Soccer / Sports

Hope Solo arrested in domestic dipute

Soccer superstar Hope Solo was arrested early Saturday after allegedly striking her sister and her nephew at a Kirkland, Wash., home.

Just before 1 a.m., Kirkland police answered a 911 call about a disturbance in the home. The male caller had reported that a woman at the residence was hitting people and no one could get her to stop or leave the house, according to an account of the incident released Saturday by police.

Officers arrived and immediately heard the disturbance inside. They entered the house and contacted several people, including Seattle Reign goalie Solo, who officers said appeared intoxicated and upset.

"There was a big party going on at her house. It was an out-of-control situation," Kirkland Police Lt. Mike Murray said Saturday.

Officers reported that they could see injuries on Solo's 17-year-old nephew and Solo's sister. After hearing statements from those involved, officers said they determined Solo was the primary aggressor and appeared to have instigated the assault.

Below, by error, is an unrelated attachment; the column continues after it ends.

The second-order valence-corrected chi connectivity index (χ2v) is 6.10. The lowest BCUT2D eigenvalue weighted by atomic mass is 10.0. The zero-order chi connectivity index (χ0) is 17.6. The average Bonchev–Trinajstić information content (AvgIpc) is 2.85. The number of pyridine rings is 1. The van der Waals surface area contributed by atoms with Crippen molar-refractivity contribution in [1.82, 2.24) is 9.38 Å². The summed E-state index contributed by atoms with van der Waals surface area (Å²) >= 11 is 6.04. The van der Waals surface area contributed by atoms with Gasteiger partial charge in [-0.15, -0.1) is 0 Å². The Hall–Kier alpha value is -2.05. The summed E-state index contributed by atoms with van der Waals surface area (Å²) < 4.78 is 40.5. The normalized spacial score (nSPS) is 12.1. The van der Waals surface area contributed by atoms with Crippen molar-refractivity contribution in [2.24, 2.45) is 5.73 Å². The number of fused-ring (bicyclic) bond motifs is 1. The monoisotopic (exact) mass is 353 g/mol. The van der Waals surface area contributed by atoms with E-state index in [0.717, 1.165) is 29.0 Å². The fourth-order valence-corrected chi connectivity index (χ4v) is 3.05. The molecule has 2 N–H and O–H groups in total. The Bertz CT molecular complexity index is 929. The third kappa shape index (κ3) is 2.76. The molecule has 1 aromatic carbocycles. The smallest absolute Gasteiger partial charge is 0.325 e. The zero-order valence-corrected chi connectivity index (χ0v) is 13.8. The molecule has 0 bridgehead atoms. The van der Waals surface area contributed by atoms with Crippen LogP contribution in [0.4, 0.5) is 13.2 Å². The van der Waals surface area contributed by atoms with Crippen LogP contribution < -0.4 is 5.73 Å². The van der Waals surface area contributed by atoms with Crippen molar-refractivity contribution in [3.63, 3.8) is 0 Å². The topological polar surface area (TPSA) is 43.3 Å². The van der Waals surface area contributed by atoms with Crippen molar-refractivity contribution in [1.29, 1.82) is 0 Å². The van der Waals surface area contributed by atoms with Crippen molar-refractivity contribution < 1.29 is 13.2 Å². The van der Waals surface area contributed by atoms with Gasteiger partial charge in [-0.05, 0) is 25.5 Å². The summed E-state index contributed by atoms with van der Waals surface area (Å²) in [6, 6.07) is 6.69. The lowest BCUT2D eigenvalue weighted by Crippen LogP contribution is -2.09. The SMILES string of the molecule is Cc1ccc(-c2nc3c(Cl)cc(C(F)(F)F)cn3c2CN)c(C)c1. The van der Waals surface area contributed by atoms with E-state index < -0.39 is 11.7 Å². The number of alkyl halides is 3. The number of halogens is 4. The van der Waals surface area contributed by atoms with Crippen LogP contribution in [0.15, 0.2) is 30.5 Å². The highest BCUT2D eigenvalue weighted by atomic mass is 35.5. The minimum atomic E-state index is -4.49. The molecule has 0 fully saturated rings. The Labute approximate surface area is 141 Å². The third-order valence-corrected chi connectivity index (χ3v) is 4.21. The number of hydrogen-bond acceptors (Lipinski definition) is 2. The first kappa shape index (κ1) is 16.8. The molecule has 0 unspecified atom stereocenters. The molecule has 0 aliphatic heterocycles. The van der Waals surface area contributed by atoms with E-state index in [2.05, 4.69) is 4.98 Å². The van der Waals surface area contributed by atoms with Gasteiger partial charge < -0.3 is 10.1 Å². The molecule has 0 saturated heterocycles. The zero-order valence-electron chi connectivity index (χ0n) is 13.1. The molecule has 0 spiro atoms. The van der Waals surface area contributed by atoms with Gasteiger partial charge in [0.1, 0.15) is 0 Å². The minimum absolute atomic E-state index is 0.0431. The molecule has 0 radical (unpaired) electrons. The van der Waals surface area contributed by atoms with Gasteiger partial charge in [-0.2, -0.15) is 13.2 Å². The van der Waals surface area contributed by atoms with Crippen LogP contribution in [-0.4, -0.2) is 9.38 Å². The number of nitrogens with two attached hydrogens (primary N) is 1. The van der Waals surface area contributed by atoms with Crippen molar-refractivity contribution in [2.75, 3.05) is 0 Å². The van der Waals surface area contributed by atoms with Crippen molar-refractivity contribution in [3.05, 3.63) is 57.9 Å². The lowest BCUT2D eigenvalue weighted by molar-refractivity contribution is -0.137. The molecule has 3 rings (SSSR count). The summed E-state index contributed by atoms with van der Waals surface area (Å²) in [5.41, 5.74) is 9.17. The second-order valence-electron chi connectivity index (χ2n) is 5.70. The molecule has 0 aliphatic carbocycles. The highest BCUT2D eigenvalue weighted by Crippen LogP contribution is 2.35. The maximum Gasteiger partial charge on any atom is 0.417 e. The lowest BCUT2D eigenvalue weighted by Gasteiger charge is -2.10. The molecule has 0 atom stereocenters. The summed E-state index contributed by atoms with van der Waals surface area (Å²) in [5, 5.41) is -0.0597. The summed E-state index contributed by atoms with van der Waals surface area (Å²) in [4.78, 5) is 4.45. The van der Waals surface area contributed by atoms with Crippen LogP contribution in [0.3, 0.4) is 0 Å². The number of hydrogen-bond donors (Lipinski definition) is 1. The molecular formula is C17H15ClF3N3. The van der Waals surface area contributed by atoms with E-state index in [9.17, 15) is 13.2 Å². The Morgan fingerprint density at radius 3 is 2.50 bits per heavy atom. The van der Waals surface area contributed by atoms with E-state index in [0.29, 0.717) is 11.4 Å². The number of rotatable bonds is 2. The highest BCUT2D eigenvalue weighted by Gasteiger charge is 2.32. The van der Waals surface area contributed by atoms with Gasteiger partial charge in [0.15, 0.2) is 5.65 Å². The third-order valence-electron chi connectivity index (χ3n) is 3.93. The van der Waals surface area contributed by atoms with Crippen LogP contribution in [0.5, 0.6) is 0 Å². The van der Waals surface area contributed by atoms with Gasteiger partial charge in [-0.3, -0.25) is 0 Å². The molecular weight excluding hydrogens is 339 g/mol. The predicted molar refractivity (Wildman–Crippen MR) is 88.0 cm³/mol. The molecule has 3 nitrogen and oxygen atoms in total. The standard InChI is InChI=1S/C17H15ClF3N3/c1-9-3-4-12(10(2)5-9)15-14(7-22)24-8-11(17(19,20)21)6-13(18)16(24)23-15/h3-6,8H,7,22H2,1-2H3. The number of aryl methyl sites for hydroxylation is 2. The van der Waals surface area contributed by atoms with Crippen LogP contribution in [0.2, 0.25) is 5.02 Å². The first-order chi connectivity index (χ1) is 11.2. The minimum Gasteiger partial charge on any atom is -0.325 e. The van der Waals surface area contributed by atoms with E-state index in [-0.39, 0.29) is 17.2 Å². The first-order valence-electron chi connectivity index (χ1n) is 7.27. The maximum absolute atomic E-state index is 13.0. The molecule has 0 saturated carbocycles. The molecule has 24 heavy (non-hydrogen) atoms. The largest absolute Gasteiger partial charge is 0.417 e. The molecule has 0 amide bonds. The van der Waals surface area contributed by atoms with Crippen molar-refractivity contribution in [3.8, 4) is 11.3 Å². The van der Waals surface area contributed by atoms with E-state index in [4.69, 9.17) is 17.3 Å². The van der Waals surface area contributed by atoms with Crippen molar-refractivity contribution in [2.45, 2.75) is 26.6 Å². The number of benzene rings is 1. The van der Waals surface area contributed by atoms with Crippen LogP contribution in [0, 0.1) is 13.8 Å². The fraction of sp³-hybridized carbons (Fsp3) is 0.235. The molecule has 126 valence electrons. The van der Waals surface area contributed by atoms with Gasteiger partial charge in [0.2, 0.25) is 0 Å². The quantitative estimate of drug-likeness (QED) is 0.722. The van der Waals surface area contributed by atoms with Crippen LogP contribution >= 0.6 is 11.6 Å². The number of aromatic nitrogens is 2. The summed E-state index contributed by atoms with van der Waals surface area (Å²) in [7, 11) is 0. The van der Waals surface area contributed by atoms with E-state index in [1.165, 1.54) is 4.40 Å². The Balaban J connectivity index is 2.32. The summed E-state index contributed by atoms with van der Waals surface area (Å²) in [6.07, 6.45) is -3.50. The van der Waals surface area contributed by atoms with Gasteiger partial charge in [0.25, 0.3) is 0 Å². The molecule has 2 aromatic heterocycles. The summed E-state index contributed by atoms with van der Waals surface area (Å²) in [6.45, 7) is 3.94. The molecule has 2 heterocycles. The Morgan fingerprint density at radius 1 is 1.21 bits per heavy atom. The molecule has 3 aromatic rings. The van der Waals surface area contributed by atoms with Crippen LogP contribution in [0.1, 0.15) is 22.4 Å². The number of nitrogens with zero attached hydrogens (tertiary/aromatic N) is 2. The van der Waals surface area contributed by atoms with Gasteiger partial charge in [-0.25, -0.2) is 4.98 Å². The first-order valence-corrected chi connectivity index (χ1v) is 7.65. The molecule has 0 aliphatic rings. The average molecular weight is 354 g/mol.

Solo, 32, was arrested and booked into the South King County detention facility. She is being held without bail on two counts of investigation of fourth-degree domestic-violence assault. She will have a mandatory court appearance Monday at Kirkland Municipal Court.

"Hope is not guilty of any crime," attorney Todd Maybrown said in an email to The Associated Press. "In fact, our investigation reveals that Hope was assaulted and injured during this unfortunate incident. We look forward to the opportunity to present the true facts in court and to having this matter behind Hope very soon."

Just a week ago, Solo, goalie for the unbeaten Seattle Reign and for the U.S. women's team, posted her record-tying 71st career shutout, as the U.S. beat France 1-0 in an exhibition match in Tampa, Fla. Solo has made 152 appearances for the national team.

Solo has also played on two gold-medal-winning Olympic teams and appeared on ABC's "Dancing with the Stars."

Staff reporters Joshua Mayers and Craig Welch contributed to this report.

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